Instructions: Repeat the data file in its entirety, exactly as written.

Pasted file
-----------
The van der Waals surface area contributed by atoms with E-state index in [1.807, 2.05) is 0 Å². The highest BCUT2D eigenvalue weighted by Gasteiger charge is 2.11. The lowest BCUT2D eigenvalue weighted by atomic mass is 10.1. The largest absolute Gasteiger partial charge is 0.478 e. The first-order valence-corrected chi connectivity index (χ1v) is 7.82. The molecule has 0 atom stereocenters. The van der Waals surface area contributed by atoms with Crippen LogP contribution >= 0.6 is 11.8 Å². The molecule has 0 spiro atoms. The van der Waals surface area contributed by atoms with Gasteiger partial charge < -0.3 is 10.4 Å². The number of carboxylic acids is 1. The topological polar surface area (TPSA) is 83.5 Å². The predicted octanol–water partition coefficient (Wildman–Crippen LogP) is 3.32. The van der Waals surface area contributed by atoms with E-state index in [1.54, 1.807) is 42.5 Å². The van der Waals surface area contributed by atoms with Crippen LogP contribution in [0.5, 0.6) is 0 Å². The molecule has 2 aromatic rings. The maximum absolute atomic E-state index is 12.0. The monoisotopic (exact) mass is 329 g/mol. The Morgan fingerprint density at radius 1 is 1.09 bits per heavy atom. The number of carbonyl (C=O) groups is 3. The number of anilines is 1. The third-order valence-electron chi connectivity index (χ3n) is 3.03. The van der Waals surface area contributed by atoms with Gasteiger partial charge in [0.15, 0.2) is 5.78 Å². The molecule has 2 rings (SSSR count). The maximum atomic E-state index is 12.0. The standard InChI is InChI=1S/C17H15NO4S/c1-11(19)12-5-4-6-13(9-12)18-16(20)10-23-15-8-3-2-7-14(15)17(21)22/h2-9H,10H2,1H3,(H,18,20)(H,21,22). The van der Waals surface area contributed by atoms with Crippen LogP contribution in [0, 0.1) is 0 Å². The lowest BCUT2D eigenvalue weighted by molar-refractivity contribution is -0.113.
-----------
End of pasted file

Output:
The van der Waals surface area contributed by atoms with E-state index in [1.807, 2.05) is 0 Å². The highest BCUT2D eigenvalue weighted by Gasteiger charge is 2.11. The lowest BCUT2D eigenvalue weighted by atomic mass is 10.1. The largest absolute Gasteiger partial charge is 0.478 e. The first-order valence-corrected chi connectivity index (χ1v) is 7.82. The molecule has 0 atom stereocenters. The van der Waals surface area contributed by atoms with Crippen LogP contribution >= 0.6 is 11.8 Å². The molecule has 0 spiro atoms. The van der Waals surface area contributed by atoms with Gasteiger partial charge < -0.3 is 10.4 Å². The number of carboxylic acids is 1. The topological polar surface area (TPSA) is 83.5 Å². The predicted octanol–water partition coefficient (Wildman–Crippen LogP) is 3.32. The van der Waals surface area contributed by atoms with E-state index in [1.54, 1.807) is 42.5 Å². The van der Waals surface area contributed by atoms with Crippen LogP contribution in [0.5, 0.6) is 0 Å². The molecule has 2 aromatic rings. The maximum absolute atomic E-state index is 12.0. The monoisotopic (exact) mass is 329 g/mol. The Morgan fingerprint density at radius 1 is 1.09 bits per heavy atom. The number of carbonyl (C=O) groups is 3. The number of anilines is 1. The third-order valence-electron chi connectivity index (χ3n) is 3.03. The van der Waals surface area contributed by atoms with Gasteiger partial charge in [0.15, 0.2) is 5.78 Å². The molecule has 2 rings (SSSR count). The maximum atomic E-state index is 12.0. The standard InChI is InChI=1S/C17H15NO4S/c1-11(19)12-5-4-6-13(9-12)18-16(20)10-23-15-8-3-2-7-14(15)17(21)22/h2-9H,10H2,1H3,(H,18,20)(H,21,22). The van der Waals surface area contributed by atoms with Crippen LogP contribution in [0, 0.1) is 0 Å². The lowest BCUT2D eigenvalue weighted by molar-refractivity contribution is -0.113.